I'm the first to admit I have a questionable work ethic when it comes to writing fiction. I can writing anything else—marketing stuff, grant applications, letters, newsletters, etc. etc.—blindfolded, with my arms pretzel-twisted behind my head and mosquitoes buzzing in my ears. But fiction, which of course brings me the most personal happiness and satisfaction, has always been another animal. The moment I attempt to focus myself as in, okay, let's just finish up this scene, I freeze up. Because what does that really mean? As everyone knows, you can endlessly tinker with a word, a sentence, or a paragraph while believing you are actually working. You can decide that you meant for the scene to go another way entirely and then begin again. You can spend an afternoon in Google heaven because you've decided that in order to correctly set the scene you need to know everything about the manufacturing of pita bread in humid climates or something. What I'm saying is that writing a scene can conceivably go on forever. Or you can decide the scene doesn't belong after all and delete it, which technically fulfills the goal to "finish up this scene." Call me slow on the uptake, but I have only recently realized that the vague, barely-there, open-to-manipulation-and-interpretation-and-other-various-methods-of-skullduggery directives I give myself result in...pretty much nothing.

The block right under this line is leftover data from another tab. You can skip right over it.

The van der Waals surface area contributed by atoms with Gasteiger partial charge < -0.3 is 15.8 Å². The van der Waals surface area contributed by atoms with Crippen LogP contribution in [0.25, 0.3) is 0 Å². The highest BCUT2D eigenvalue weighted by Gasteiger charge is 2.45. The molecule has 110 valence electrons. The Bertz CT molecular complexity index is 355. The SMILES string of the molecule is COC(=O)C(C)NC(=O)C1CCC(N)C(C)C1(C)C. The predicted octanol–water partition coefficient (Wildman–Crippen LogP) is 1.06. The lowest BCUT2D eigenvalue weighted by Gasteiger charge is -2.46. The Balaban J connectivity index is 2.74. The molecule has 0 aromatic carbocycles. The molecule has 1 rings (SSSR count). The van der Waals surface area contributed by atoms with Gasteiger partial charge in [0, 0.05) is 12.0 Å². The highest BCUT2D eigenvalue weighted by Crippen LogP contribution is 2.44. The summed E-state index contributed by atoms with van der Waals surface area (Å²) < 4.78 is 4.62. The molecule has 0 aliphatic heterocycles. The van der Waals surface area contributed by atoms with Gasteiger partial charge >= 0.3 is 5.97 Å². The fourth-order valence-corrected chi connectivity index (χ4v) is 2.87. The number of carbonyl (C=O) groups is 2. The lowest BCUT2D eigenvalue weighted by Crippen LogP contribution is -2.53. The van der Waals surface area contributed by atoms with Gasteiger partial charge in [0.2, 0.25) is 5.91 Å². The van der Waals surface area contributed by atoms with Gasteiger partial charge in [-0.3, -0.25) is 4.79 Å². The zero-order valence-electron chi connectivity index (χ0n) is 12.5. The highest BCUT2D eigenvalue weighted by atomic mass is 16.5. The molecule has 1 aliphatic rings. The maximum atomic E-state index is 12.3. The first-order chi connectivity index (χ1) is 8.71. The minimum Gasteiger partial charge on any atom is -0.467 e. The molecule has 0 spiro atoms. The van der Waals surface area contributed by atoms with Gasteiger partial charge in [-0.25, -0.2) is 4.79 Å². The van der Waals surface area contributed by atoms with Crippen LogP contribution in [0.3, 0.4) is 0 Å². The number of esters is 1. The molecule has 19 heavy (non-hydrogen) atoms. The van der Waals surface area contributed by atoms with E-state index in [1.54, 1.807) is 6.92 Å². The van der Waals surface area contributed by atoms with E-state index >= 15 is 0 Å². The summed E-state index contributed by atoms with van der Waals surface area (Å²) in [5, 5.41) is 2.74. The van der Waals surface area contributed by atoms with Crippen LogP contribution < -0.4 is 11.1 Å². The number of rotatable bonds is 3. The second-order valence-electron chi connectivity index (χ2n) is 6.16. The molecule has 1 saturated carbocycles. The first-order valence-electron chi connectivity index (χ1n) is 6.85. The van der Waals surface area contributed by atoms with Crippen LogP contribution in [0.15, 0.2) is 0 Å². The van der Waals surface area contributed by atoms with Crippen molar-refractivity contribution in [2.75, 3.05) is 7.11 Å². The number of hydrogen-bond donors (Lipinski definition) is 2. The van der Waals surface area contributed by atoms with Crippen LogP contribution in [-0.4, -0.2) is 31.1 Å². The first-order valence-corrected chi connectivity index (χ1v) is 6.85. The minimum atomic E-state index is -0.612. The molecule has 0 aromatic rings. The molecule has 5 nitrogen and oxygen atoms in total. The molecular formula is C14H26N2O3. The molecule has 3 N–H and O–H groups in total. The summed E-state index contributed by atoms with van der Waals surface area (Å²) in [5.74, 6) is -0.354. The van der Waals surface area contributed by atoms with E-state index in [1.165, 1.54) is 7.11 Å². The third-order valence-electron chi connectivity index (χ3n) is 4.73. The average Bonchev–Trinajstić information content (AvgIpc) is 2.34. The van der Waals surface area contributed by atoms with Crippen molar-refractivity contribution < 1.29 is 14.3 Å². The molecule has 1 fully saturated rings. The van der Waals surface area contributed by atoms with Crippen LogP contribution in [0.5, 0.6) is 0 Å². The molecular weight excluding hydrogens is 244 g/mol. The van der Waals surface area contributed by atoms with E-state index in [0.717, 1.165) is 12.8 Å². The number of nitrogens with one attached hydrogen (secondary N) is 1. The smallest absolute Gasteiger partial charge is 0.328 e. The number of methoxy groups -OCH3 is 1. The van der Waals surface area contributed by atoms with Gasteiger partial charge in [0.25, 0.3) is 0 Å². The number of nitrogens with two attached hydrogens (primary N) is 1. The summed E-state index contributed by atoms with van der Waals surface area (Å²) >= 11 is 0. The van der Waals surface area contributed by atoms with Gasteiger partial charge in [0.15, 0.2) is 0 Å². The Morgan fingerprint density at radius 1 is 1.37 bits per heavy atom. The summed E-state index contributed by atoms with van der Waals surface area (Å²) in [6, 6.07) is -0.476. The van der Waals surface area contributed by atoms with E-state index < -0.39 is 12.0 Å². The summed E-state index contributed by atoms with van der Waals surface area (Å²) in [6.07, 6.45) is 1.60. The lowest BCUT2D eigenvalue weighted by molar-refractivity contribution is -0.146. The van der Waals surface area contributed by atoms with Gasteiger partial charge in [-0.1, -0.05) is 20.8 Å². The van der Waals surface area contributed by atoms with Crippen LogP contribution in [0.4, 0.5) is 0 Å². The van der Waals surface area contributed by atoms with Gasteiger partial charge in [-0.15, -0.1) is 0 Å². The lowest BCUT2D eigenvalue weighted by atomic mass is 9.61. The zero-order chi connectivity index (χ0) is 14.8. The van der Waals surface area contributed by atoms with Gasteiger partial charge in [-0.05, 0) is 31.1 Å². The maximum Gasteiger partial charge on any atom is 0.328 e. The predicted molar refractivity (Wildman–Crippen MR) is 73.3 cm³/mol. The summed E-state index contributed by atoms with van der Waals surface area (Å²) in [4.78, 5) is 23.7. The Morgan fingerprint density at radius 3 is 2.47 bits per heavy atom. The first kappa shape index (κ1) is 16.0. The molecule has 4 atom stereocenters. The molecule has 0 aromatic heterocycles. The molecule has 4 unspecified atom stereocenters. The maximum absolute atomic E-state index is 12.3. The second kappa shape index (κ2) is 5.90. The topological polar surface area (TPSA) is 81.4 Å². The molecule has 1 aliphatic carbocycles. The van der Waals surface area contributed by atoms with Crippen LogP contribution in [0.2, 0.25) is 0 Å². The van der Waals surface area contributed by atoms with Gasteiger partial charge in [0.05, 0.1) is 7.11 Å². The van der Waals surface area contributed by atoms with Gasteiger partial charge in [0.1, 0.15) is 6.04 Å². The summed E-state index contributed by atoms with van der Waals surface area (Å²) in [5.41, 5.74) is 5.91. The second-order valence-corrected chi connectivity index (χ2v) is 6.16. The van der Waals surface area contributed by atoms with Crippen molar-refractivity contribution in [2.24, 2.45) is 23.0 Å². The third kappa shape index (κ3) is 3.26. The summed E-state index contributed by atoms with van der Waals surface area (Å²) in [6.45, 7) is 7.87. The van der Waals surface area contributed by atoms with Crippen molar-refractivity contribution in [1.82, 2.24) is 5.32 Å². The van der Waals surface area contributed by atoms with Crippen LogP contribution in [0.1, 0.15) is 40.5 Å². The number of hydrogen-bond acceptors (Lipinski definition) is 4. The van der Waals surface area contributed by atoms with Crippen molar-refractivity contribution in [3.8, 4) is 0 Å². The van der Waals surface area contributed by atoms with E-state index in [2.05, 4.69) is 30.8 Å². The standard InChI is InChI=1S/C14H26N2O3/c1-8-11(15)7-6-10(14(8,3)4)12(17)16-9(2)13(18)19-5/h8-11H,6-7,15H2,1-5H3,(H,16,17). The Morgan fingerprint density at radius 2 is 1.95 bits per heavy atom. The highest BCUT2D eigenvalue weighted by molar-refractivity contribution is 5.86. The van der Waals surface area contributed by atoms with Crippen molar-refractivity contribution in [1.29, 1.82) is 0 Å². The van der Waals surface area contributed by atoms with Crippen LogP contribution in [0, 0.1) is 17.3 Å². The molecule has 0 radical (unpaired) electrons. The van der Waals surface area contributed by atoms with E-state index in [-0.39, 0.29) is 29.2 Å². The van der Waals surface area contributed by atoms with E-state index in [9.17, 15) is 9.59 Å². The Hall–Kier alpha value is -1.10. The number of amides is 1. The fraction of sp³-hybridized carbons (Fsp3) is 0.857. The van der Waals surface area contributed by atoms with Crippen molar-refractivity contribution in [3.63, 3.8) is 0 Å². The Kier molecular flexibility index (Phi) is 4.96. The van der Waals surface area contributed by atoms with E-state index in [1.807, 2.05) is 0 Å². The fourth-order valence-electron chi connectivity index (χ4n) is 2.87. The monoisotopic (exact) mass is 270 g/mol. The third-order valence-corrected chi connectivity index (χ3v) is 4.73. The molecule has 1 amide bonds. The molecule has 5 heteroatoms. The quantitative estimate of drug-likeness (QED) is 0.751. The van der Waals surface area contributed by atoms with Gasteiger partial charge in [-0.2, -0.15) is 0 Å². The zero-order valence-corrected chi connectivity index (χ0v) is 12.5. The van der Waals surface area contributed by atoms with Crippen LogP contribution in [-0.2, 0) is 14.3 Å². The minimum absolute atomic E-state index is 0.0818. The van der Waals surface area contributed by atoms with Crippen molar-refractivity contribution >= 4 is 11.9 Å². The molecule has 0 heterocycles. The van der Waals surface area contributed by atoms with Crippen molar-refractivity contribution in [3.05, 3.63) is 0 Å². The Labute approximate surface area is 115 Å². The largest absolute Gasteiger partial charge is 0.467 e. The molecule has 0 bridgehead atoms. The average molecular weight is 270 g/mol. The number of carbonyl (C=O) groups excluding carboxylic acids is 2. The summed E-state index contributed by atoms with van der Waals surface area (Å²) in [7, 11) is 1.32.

Okay, so that doesn't work for me. But I'll tell you what does. And I do so with a hung head and flushed cheeks because it's really sort of basic and therefore slighly embarrassing. What works on an almost daily basis is this: Write 200 words in 20 minutes. Editing of previous stuff doesn't count, but it is allowed (because I often can't help myself). It's a super-low wordcount, so it's more than achievable and thus does not make me feel like a total loser. At the end of the week, I have at least 1,400 words that move the narrative forward (or sometimes sideways, but that's okay). And this, my friends, is 1398 words more a week than I typically squeaked out using my previous sorry process. When I get to the end of whatever this is that I'm writing, I will allow myself the luxury of going back to fiddle all I please. But for now, I just need to get it down in a way that allows me to nurture my children and my marriage and other important relationships, keep my house, fulfill my volunteer obligations, and squelch drama before it begins.
In the immortal words of one Willy Wonka, ...so much time, so little to do. Strike that, reverse it.